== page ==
In fact, he claims that The Sun switch lost the paper 204,000 sales, month on month, in April. Certainly The Mirror had a good election; its pro-Labour tub-thumping had the ring of confidence - it felt as if the paper meant what it said and hero-grams from the chief executive were pasted on every available notice board in the building the morning after the result. The Sun, a recent convert to New Labour, was without its usual gung ho, eye-jabbing gut commitment.
But all that was just a phoney war. Within 10 days of Blair's coronation, real mayhem had erupted. In what The Mirror modestly called "a sensational transfer coup", it "bought" the nearest thing to Mystic Meg herself - their custom-made, it-could-only-be-him reporter, Lenny Lottery.
On Saturday 10 May, under the headline "Lottcha! Lenny one else is a fake!", we learnt that Lenny had left the "sinking Sun" to write for "Britain's Number One newspaper". "Now I know what it feels like to win the jackpot. It's a dream come true," he said.
The Sun hit back with the immediate appointment of a new lottery reporter - to be known as Sir Lenny. "New Labour, New Lenny," boasted the headline. "A new Big L for the Mil-Lenny-ium."
The Lenny Lottery story began with the launch of the National Lottery two years ago. Both The Sun and The Mirror realised the huge potential for stories: winners, losers, rats, divorcees, sex addicts, jail birds and profligates.
The Sun stole a march by persuading (ie instructing) a hapless member of the newsroom, one Aidan McGurran, to change his name by deed poll to Lenny Lottery. His brief: to make sure the paper does not miss out on stories about winners, losers, rats, etc...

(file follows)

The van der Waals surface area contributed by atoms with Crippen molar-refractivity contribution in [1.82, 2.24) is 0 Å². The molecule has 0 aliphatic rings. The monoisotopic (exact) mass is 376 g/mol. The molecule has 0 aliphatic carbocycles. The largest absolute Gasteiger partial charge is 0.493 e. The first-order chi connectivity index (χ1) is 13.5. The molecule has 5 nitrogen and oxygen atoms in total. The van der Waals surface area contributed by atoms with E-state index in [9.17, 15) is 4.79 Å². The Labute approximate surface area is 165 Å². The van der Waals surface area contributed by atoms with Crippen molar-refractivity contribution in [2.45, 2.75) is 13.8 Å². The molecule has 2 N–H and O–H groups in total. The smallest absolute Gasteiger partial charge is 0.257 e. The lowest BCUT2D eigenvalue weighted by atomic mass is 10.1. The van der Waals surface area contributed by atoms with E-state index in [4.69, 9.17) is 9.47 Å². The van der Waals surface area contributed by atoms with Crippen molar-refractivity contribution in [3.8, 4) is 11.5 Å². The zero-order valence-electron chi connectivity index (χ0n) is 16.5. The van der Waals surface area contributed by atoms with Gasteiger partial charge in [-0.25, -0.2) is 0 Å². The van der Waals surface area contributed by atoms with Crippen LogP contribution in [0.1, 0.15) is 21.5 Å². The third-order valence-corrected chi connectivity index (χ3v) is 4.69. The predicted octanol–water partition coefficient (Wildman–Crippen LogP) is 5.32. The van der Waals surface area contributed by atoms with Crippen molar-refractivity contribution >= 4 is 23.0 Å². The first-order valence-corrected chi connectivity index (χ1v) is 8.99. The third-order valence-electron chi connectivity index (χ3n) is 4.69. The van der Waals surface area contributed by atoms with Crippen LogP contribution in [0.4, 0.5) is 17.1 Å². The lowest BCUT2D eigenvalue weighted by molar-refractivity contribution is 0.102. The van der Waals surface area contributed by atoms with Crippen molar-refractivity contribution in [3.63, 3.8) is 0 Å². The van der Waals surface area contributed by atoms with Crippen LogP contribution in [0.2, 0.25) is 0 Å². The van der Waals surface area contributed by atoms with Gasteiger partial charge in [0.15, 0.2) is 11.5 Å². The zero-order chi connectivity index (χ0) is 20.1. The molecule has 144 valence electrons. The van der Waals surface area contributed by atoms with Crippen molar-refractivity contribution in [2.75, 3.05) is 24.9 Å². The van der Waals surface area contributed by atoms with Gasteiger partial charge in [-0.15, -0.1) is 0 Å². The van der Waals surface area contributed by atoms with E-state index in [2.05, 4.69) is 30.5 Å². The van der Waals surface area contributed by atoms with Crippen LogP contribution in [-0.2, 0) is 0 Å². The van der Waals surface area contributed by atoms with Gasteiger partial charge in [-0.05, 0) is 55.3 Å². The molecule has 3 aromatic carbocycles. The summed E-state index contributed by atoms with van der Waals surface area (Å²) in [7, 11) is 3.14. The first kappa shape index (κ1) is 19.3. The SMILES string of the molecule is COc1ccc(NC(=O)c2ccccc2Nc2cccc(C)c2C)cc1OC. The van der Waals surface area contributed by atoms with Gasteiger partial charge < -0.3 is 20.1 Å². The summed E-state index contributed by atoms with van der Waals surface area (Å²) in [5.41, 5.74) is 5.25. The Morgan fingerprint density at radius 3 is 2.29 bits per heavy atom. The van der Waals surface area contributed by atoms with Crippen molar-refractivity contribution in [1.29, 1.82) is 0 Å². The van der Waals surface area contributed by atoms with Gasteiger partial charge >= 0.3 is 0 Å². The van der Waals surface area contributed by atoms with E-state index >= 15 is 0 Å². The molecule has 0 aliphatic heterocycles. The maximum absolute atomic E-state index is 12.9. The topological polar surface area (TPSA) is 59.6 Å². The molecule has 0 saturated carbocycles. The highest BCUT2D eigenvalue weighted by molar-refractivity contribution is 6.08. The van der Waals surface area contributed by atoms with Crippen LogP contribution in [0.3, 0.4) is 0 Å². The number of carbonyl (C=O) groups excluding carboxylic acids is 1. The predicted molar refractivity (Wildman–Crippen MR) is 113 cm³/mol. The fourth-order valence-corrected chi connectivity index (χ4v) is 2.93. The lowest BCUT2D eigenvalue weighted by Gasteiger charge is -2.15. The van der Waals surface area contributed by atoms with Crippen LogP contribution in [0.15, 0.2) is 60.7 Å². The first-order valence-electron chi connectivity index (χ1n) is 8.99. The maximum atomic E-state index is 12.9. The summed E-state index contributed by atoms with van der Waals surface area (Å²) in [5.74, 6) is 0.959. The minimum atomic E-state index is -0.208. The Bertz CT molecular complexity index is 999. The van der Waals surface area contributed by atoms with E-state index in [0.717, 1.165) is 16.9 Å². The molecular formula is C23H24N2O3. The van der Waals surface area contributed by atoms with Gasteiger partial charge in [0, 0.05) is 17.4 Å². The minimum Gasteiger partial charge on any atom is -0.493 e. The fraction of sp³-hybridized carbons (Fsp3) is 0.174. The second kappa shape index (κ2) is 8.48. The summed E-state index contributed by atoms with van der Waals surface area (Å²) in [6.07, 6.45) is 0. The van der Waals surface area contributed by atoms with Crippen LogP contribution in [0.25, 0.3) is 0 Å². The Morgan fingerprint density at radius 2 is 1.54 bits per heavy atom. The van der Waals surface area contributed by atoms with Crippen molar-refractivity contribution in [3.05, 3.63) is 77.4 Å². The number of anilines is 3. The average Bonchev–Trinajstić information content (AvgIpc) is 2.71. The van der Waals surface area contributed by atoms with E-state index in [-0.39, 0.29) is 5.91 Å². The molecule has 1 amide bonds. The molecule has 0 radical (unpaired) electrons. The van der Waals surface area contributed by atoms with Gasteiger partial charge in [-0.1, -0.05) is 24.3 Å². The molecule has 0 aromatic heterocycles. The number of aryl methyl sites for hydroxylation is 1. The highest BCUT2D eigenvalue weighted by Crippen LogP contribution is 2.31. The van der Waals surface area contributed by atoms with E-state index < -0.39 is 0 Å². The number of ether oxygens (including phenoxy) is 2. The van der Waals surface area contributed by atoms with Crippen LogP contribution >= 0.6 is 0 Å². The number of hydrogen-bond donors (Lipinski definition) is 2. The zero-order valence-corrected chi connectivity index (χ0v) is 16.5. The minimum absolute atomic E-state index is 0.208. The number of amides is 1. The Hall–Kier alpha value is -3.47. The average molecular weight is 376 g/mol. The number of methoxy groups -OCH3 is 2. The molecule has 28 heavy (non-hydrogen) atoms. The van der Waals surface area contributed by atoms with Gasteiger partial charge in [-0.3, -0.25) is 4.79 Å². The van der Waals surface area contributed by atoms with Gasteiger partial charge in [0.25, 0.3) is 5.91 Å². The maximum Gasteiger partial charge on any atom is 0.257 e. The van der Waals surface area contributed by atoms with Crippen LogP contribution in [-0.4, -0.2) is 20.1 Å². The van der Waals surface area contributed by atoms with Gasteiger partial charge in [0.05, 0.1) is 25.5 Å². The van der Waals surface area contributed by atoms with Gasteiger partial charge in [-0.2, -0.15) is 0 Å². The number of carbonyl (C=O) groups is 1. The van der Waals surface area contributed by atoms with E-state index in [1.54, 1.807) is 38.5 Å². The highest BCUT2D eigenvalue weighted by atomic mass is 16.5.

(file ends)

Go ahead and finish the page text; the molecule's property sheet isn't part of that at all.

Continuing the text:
As the initial excitement of the Lottery wore off and we got used to the idea of millionaires being created at the drop of a tombola ball, the story count dropped and Lenny began to fade into merciful obscurity. And so it remained until Piers Morgan told his morning conference to stand by for his important announcement.
According to Mirror sources, The Sun and its editor Stuart Higgins were initially discombobulated by Lenny's departure (or gobsmacked as we say in the trade). Not so much by his going - "Frankly," said a senior executive, "Aidan had been selected only because he wasn't that great shakes as a reporter. The best stories came to us because we had made it our business at a senior level to get to know Camelot, the lottery organisers." No, what really miffed them was that Lenny had left taking his name and his lottery suit - a dashing little number in white covered in red numbered balls - with him.
A Mirror source said: "Apparently Higgins didn't fight very hard to keep him. He offered him a little more money and wished him well. It was only when he was out of the building that The Sun realised they had not made sure they had copyright on the name and hadn't stopped him walking out with the suit."
Frantic calls on the mobile ensued, but Lenny was on his way to the "best paper in the country". "There was a fantastic excitement in the building," says a somewhat unexcited journalist. "We were told he was on his way by limo, or jet-ski up the Thames from Wapping, and then he turned up looking absolutely terrified."
Battle was joined. By Wednesday, The Sun's replacement reporter had the splash: "Lotty's Gotty Hubby's Potto" - a story of a "pretty blonde", Lotty Abrahams, who won pounds 250,000 in a syndicate and decided to keep her husband's pounds 250,000.